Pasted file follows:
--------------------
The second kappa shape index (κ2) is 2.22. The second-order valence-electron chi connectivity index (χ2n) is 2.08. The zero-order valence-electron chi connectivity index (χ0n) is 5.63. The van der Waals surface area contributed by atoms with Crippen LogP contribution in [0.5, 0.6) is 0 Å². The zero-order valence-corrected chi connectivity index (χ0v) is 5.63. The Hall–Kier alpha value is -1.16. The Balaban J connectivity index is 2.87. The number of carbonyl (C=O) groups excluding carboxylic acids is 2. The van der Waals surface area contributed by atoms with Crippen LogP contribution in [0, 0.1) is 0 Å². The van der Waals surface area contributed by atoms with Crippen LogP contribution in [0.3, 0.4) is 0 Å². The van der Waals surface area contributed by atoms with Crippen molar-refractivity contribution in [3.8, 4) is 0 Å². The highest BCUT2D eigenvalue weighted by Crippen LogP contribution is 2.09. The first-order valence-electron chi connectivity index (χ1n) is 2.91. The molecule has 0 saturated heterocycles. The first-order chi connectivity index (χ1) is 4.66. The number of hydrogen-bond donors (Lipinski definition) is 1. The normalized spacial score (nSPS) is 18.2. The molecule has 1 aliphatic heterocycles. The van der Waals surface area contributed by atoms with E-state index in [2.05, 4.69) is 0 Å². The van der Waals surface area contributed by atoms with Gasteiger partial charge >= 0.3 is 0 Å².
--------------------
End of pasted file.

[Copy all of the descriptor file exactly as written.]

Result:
The second kappa shape index (κ2) is 2.22. The second-order valence-electron chi connectivity index (χ2n) is 2.08. The zero-order valence-electron chi connectivity index (χ0n) is 5.63. The van der Waals surface area contributed by atoms with Crippen LogP contribution in [0.5, 0.6) is 0 Å². The zero-order valence-corrected chi connectivity index (χ0v) is 5.63. The Hall–Kier alpha value is -1.16. The Balaban J connectivity index is 2.87. The number of carbonyl (C=O) groups excluding carboxylic acids is 2. The van der Waals surface area contributed by atoms with Crippen LogP contribution in [0, 0.1) is 0 Å². The van der Waals surface area contributed by atoms with Crippen LogP contribution in [0.3, 0.4) is 0 Å². The van der Waals surface area contributed by atoms with Crippen molar-refractivity contribution in [3.8, 4) is 0 Å². The highest BCUT2D eigenvalue weighted by Crippen LogP contribution is 2.09. The first-order valence-electron chi connectivity index (χ1n) is 2.91. The molecule has 0 saturated heterocycles. The first-order chi connectivity index (χ1) is 4.66. The number of hydrogen-bond donors (Lipinski definition) is 1. The normalized spacial score (nSPS) is 18.2. The molecule has 1 aliphatic heterocycles. The van der Waals surface area contributed by atoms with E-state index in [2.05, 4.69) is 0 Å². The van der Waals surface area contributed by atoms with Gasteiger partial charge >= 0.3 is 0 Å².